At 14:50, he agrees that Christians must accept the position in order to be consistent with their theology. However, he misunderstood what I meant by that. Dr. White thought that I meant the divinity of Jesus. I'll reproduce the sentences from the article here,

"Ergo, the death on the cross was not simply experienced by the flesh, but also by the divine part of Jesus. This position has to be accepted by Christians who take him as God so as to remain consistent with their theology as we shall see."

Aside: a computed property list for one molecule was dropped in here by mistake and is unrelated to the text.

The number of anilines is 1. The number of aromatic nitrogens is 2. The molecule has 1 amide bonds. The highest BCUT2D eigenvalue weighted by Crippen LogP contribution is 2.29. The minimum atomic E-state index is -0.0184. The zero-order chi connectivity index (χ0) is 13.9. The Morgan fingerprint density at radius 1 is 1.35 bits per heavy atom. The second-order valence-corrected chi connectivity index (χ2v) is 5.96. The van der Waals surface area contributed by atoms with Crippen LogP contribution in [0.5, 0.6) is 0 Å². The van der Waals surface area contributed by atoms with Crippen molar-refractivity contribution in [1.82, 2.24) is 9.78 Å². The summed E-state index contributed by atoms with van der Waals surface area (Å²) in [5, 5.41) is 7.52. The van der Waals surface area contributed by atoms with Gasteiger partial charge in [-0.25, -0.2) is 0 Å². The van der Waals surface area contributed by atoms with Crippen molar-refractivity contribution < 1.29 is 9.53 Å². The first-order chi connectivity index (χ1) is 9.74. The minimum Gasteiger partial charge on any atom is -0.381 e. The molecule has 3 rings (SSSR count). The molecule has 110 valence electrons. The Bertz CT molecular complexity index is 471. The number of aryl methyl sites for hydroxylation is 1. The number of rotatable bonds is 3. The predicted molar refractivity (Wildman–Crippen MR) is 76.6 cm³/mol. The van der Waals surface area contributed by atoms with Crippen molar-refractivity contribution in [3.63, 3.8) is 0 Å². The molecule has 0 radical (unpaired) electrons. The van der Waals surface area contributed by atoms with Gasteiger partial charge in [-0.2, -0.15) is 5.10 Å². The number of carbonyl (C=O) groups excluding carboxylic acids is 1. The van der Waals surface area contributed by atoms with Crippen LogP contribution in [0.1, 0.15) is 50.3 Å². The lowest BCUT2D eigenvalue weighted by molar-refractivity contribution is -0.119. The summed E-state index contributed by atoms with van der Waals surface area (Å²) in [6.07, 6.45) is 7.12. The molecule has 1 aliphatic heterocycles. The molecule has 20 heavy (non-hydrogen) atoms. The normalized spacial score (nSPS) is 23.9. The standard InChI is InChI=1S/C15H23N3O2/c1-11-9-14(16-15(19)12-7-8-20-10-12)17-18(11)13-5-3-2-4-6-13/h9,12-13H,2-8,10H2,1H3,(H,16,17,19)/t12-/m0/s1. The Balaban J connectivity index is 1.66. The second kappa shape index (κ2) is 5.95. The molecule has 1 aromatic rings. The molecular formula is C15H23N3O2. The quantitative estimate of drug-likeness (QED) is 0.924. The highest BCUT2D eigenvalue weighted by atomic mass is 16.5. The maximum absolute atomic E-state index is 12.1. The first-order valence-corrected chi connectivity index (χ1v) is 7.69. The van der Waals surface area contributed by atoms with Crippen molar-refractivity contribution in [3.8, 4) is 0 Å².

Anyone reading that can see that the last sentence is a direct continuation of the previous. What I meant was that Christians must agree that Jesus died bodily and spiritually(the fully God part also) which Dr. White actually agreed to as did Jay Smith whom I cited in the article. What is the point? You will see in a moment.